public static PizzaDelivery BigPizzaProcess(PizzaRecipe recipe)
    return recipe

Now we’re talking! The code is clean and it almost reads like natural English. Even someone with little or no knowledge in programming would be able to quickly guess what the code is doing. I actually conducted the experiment with my girlfriend and she understood and explained the code in less that 30 seconds. Please try this at home and let me know of the results in the comments section!

It took some extra effort to get there though. The extensions methods that we created will need to be maintained and tested too. Nothing too complex so far, but it needs to be done anyway. Let’s have a look at the F# equivalent now:

open System

type PizzaRecipe() = class end
type PizzaOrder() = class end
type ColdPizza() = class end
type HotPizza() = class end
type PizzaDelivery() = class end

let order (size:string) (recipe:PizzaRecipe) =

let prepare (order:PizzaOrder) =

let cook (temperature:int) (pizza:ColdPizza) =

let deliver (pizza:HotPizza) =

let bigPizzaProcess (pizzaRecipe:PizzaRecipe) =
    |> order "big"
    |> prepare
    |> cook 180
    |> deliver

That’s it, really! Thanks to the Pipe operator in F#, we achieved the same nice and readable code as the C# version, but without the hassle of setting up all the additional extension methods. One could argue that the F# version falls even closer to natural English, due to the absence of the all the parentheses, brackets, dots and semicolons that are present in the C# sample.

As a result, the F# code is much more compact with only 26 lines of code versus 65 lines for the C# version. That’s 40% less code to test and maintain! What we have here is only a small example, but I let you imagine what would that mean for a large-scale application.

That’s all for today. As always, don’t hesitate to leave your comments or questions at the bottom of the page.


7 thoughts on “Make your pizzas taste better thanks to the F# Forward Pipe operator!

  1. Dawid

    Almost like pipe operator in bash 😉 Maybe that’s even the origin of that concept in F#?
    I think it’s quite normal there are such “sugars” for writing operations in F# – this is functional language, right? It must make using functions easier than OO languages. Anyway, nice stuff, making code looking much cleaner.

    1. Youenn Post author

      You’re right, it works the same as the pipe operator in bash :). I don’t know what’s the story behind it, but I wouldn’t be surprised either if the Unix pipe was somehow mixed in it. F# as a functional-first language makes it definitely easier to create higher-order functions (that is, functions that either take functions as parameters, return a function, or even both).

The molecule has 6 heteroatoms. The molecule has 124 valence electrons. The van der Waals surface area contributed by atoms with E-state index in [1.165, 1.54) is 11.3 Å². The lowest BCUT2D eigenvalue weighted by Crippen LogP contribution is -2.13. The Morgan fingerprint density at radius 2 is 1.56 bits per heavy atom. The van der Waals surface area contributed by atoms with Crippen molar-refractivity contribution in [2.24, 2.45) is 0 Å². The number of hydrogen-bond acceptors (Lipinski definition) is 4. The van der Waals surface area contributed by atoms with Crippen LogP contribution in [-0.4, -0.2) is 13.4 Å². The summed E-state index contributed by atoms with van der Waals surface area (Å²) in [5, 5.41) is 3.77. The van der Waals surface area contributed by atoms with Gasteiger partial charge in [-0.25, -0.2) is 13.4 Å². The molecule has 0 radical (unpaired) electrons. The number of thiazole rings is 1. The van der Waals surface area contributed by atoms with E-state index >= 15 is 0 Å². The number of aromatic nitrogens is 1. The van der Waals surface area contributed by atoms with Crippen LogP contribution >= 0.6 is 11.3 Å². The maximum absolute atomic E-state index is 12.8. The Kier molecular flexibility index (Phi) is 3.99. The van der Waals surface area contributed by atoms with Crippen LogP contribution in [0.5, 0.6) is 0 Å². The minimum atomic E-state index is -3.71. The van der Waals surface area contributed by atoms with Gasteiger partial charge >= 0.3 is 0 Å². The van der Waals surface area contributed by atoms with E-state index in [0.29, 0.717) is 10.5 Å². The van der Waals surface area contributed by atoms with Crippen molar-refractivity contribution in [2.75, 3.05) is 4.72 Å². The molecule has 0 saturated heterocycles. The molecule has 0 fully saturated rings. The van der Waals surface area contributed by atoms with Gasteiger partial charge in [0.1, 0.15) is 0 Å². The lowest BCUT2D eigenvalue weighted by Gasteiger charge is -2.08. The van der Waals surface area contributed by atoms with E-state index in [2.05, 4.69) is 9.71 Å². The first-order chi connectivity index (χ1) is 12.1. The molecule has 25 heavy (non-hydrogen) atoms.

It lets you create new, custom operators very easily as well.

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  3. Potom

    I like how you did it. Your articles are so easily to understand.
    Have you got any experience with other functional languages, like scala, python, r,…?
    Almost every article is comparing f# with c# (which is reasonable somehow). But I would like to know what is advantage of learning f# over other functional languages in 2017.
    Is it possible to make blog post about comparison of these languages?

    Thank you for your effort (past and future).

    1. Youenn Post author

      Thanks for your feedback! I try to make my posts easy to read but that’s not always easy.
      Unfortunately I don’t have enough experience in the languages you listed to be able to make an honest comparison. Also, it is pretty fair and easy to compare F# with C# since both compile down to the same IL code and have the same runtime. Coming from the OO world (mainly C#) I felt like F# was designed with simplicity in mind, something that is very important to me.

      It also allows to make compromises if you need to (it is functional-first, not purely functional). Scala allows both functional and OO approaches, but I feel that it is much more powerful at abstracting things than F# is, and requires more knowledge from the developer to actually do things right.

      I’m not sure whether I will be able to write a post with a comparison between Scala and F# for example, but I can make one explaining why F# seemed like a good candidate to me, if you’re interested.